Shows run Sept 24-Oct 18; Thursday-Saturday at 7:30 p.m., Sunday October 4th, 11th, and 18th at 6 p.m. Single tickets for The Grown-Up are $30 for adults; and $25 for students, seniors 65+, TAG members, and groups of 10 or more.

About The Grown-Up

The Grown-Up is BLUEBARN’s Humana Festival Pick and tells the story of Kai, a ten-year-old boy at his grandfather’s knee listening to a story of a magic doorknob. Jump 15 years and he is a young television writer. Jump in time again, and he and his future husband attend their wedding reception. Has Kai run into powerful magic or has he just realized the breakneck speed of an ordinary life and what he might have missed? A funny and honest tale about living in the moment.

About the playwright, Jordan Harrison

Jordan Harrison’s play, Marjorie Prime (2015 Pulitzer Prize finalist), had its world premiere at the Mark Taper Forum and will have its New York premiere this fall at Playwrights Horizons. Harrison’s Humana Festival premieres include Maple and Vine, The Grown-Up, Act a Lady, Kid-Simple, and Fit for Feet. His other plays include Doris to Darlene (Playwrights Horizons), Amazons and their Men(Clubbed Thumb), Finn in the Underworld (Berkeley Repertory Theatre), Futura (Portland Center Stage), and The Museum Play. His children’s musical, The Flea and the Professor, commissioned and produced by the Arden Theatre, won the Barrymore Award for Best Production. Harrison is the recipient of a Guggenheim Fellowship and is a graduate of the Brown University M.F.A. program, Harrison is an alumnus of New Dramatists. Harrison currently writes for the Netflix original series, Orange is the New Black.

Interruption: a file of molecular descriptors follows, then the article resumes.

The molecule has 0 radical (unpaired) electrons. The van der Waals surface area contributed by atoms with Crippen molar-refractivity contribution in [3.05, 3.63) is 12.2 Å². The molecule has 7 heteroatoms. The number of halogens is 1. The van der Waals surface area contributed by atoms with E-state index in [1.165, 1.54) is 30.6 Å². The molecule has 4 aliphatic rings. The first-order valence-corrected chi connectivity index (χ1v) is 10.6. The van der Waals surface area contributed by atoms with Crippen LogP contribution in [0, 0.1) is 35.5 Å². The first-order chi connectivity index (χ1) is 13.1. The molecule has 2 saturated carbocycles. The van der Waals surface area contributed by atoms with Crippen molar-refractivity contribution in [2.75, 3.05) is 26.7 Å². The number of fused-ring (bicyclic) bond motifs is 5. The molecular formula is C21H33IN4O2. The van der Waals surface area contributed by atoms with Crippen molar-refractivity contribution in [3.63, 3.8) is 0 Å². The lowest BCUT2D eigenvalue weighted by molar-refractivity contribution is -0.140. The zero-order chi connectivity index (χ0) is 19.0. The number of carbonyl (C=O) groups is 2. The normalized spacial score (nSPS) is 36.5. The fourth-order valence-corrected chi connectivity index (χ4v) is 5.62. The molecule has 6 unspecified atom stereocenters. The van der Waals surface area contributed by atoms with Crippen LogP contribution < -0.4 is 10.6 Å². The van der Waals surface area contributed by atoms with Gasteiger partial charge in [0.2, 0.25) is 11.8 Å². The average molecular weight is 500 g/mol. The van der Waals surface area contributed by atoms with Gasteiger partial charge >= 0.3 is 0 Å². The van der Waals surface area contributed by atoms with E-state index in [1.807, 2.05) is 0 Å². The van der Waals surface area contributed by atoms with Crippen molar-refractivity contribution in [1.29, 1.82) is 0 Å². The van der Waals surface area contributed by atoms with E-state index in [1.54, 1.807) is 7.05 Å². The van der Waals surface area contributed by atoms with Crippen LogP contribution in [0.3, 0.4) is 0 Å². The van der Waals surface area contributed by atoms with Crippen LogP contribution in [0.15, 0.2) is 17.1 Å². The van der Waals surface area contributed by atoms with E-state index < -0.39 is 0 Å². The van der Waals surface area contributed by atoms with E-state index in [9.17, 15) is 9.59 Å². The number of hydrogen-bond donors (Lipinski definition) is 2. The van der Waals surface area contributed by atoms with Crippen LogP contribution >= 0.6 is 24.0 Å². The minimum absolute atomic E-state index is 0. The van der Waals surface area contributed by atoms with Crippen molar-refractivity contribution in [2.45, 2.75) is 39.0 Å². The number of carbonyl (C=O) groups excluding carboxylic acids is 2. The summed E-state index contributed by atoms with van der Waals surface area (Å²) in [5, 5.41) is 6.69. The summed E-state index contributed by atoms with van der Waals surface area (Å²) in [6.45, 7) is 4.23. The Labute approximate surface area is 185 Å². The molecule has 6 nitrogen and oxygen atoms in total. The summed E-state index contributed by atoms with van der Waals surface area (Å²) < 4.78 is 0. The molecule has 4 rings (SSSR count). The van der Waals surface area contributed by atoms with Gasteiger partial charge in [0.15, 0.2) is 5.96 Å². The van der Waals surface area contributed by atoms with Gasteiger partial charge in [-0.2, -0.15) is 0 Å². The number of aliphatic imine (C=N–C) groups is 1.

About the stars of The Grown-Up

The Grown-Up will highlight some of Omaha’ brightest talent including BLUEBARN founding member and award-winning actor Nils Haaland (Our Town, 33 Variations, BLUEBARN Theatre.) Veteran actor Jerry Longe (American Buffalo, Red, BLUEBARN Theatre) also joins the cast. Longe is best known for his perennial performance as Scrooge in the Omaha Playhouse’s A Christmas Carol. Rounding out the cast are Megan Friend (Bad Jews, BLUEBARN Theatre), Nick Albrecht (Spamalot, Omaha Community Playhouse), Matt Karasek (Standing on Ceremony: The Gay Marriage Plays, BLUEBARN Theatre), and Katie Otten in her BLUEBARN debut.

ABOUT THE BLUEBARN THEATRE

The BLUEBARN Theatre has been bringing professionally-produced plays to area audiences since its inception, BLUEBARN has produced over 100 plays and has established itself as Omaha’s professional contemporary theatre company. Striving to bring artistically significant scripts and professional production values to Omaha and the surrounding region, BLUEBARN is known for high-quality entertainment and the fearless pursuit of stories that challenge both theatre artists and patrons.